Unknown 1,215 4.5
Census tract poverty (quartiles)
1 < 2.6% 8,463 31.3
2 < 5.0% 7,916 29.2
3 < 7.4% 6,325 23.4
4 7.4%–73.4% 4,370 16.1
Census tract ICE income (quartiles)
1 Concentrated affluence 4,635 17.1
2 6,166 22.8
3 7,485 27.6
4 Concentrated poverty 8,787 32.5
Census tract ICE income + NHB (quartiles)
1 Concentrated affluence of NHW 4,288 15.8
2 6,564 24.2
3 7,519 27.8
4 Concentrated poverty of NHB 8,702 32.1
Census tract ICE income + Hispanics (quartiles)
1 Concentrated affluence of NHW 4,185 15.5
2 6,616 24.4
3 7,566 28.0
4 Concentrated poverty of Hispanics 8,706 32.2

Abbreviation: NHW, non-Hispanic White.

The average statewide poverty level based on 2010 U.S. Census data was 10.5% (0%–73.4%). Mean I-ICE was 0.15, ranging from −0.7 (concentrated poverty) to 0.8 (concentrated affluence). Race/ethnicity and income-based ICE indicated that NJ's population is slightly more segregated among poor NHB (I-ICENHB = 0.62) than among poor Hispanics (I-ICEH = 0.61) in comparison with affluent NHW.

### Fixed effects: individual-level and neighborhood factors

Table 2 describes HRs and 95% CIs for each individual and n-SES measure adjusted for age and stage and the multivariable adjusted models. The effect sizes for age, stage, and breast cancer subtype were consistent across models. However, for many of the individual variables, HRs were attenuated in the multivariable models, but remained statistically significant, where NHB women had a 50% a higher risk of death from breast cancer compared with NHW (HR = 1.49; 95% CI, 1.42–1.57). Hispanic and API women, on the other hand, had a lower risk of death from breast cancer than NHWs did (Hispanic HR = 0.9; 95% CI, 0.84–0.97; API HR = 0.9; 95% CI, 0.81–0.99).

Table 2.

HRs and 95% credible intervals from age- and stage-adjusted models and multivariable models

Age and stage adjustedMultivariable model (model 2)a
VariablesHR (95% CI)HR (95% CI)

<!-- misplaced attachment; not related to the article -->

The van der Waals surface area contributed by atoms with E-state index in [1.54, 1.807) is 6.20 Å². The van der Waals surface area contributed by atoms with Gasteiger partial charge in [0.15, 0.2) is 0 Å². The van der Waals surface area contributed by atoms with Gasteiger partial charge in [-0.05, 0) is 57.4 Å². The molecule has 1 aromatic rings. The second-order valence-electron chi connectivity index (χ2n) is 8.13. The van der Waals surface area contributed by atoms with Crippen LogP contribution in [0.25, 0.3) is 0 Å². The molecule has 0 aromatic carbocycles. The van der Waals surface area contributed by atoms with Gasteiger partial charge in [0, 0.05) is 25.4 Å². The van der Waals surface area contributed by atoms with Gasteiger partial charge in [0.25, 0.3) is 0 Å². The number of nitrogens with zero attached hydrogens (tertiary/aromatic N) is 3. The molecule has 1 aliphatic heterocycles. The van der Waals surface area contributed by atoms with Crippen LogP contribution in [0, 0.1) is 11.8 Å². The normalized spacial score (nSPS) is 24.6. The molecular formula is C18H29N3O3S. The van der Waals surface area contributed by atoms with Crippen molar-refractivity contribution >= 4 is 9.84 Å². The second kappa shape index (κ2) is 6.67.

Age Age 1.03 (1.03–1.03) 1.03 (1.03–1.03)
Stage Localized Ref. Ref.
Regional, direct extension 4.58 (4.13–5.09) 4.48 (4.06–4.95)
Regional, lymph nodes 2.74 (2.6–2.88) 2.72 (2.59–2.86)
Regional, direct extension and regional lymph nodes 7.42 (6.91–7.98) 7.02 (6.54–7.55)
Distant 24.31 (23.16–25.51) 23.44 (22.32–24.61)
Subtype Luminal A Ref. Ref.
Luminal B 0.96 (0.9–1.03) 0.94 (0.88–1)
HER 2 1.46 (1.34–1.59) 1.42 (1.31–1.54)
Triple negative 2.8 (2.66–2.95) 2.66 (2.53–2.8)
Unknown 1.55 (1.46–1.64) 1.48 (1.39–1.57)
Race/ethnicity NHW Ref. Ref.
NHB 1.8 (1.71–1.9) 1.49 (1.42–1.57)
Hispanic (any race) 1.03 (0.96–1.1) 0.9 (0.84–0.97)
Asian and Pacific Islander 0.87 (0.79–0.97) 0.9 (0.81–0.99)
Marital status Married Ref. Ref.
Single (previously married) 1.59 (1.51–1.68) 1.41 (1.34–1.48)
Single (never married) 1.36 (1.29–1.42) 1.26 (1.21–1.32)
Unknown 1.27 (1.19–1.36) 1.16 (1.09–1.25)
Insurance Private/self-pay Ref. Ref.
Not insured 1.58 (1.41–1.76) 1.41 (1.34–1.48)
Medicaid/military 1.85 (1.7–2.02) 1.26 (1.21–1.32)
Medicare 1.28 (1.21–1.35) 1.16 (1.09–1.25)
Unknown 1.57 (1.43–1.71) 1.51 (1.38–1.64)
Neighborhood CT measures Age and stage adjusted + CT measures Multivariable model (models 3 and 4)b
HR (95% CI) HR (95% CI)
Poverty 1QT (lowest proportion) Ref. Ref.
2QT 1.13 (1.08–1.19) 1.09 (1.04–1.15)
3QT 1.24 (1.17–1.3) 1.14 (1.08–1.2)
4QT (highest proportion) 1.62 (1.53–1.72) 1.30 (1.23–1.38)
I-ICE (income) 1QT (concentrated affluence) Ref. Ref.
2QT 1.09 (1.03–1.15) 1.04 (0.99–1.09)
3QT 1.24 (1.17–1.32) 1.12 (1.06–1.18)
4QT (concentrated poverty) 1.64 (1.54–1.74) 1.29 (1.21–1.37)
Age and stage adjustedMultivariable model (model 2)a
VariablesHR (95% CI)HR (95% CI)
Age Age 1.03 (1.03–1.03) 1.03 (1.03–1.03)
Stage Localized Ref. Ref.
Regional, direct extension 4.58 (4.13–5.09) 4.48 (4.06–4.95)
Regional, lymph nodes 2.74 (2.6–2.88) 2.72 (2.59–2.86)
Regional, direct extension and regional lymph nodes 7.42 (6.91–7.98) 7.02 (6.54–7.55)
Distant 24.31 (23.16–25.51) 23.44 (22.32–24.61)
Subtype Luminal A Ref. Ref.
Luminal B 0.96 (0.9–1.03) 0.94 (0.88–1)
HER 2 1.46 (1.34–1.59) 1.42 (1.31–1.54)
Triple negative 2.8 (2.66–2.95) 2.66 (2.53–2.8)
Unknown 1.55 (1.46–1.64) 1.48 (1.39–1.57)
Race/ethnicity NHW Ref. Ref.
NHB 1.8 (1.71–1.9) 1.49 (1.42–1.57)
Hispanic (any race) 1.03 (0.96–1.1) 0.9 (0.84–0.97)
Asian and Pacific Islander 0.87 (0.79–0.97) 0.9 (0.81–0.99)
Marital status Married Ref. Ref.
Single (previously married) 1.59 (1.51–1.68) 1.41 (1.34–1.48)
Single (never married) 1.36 (1.29–1.42) 1.26 (1.21–1.32)
Unknown 1.27 (1.19–1.36) 1.16 (1.09–1.25)
Insurance Private/self-pay Ref. Ref.
Not insured 1.58 (1.41–1.76) 1.41 (1.34–1.48)
Medicaid/military 1.85 (1.7–2.02) 1.26 (1.21–1.32)
Medicare 1.28 (1.21–1.35) 1.16 (1.09–1.25)
Unknown 1.57 (1.43–1.71) 1.51 (1.38–1.64)
Neighborhood CT measures Age and stage adjusted + CT measures Multivariable model (models 3 and 4)b
HR (95% CI) HR (95% CI)
Poverty 1QT (lowest proportion) Ref. Ref.
2QT 1.13 (1.08–1.19) 1.09 (1.04–1.15)
3QT 1.24 (1.17–1.3) 1.14 (1.08–1.2)
4QT (highest proportion) 1.62 (1.53–1.72) 1.30 (1.23–1.38)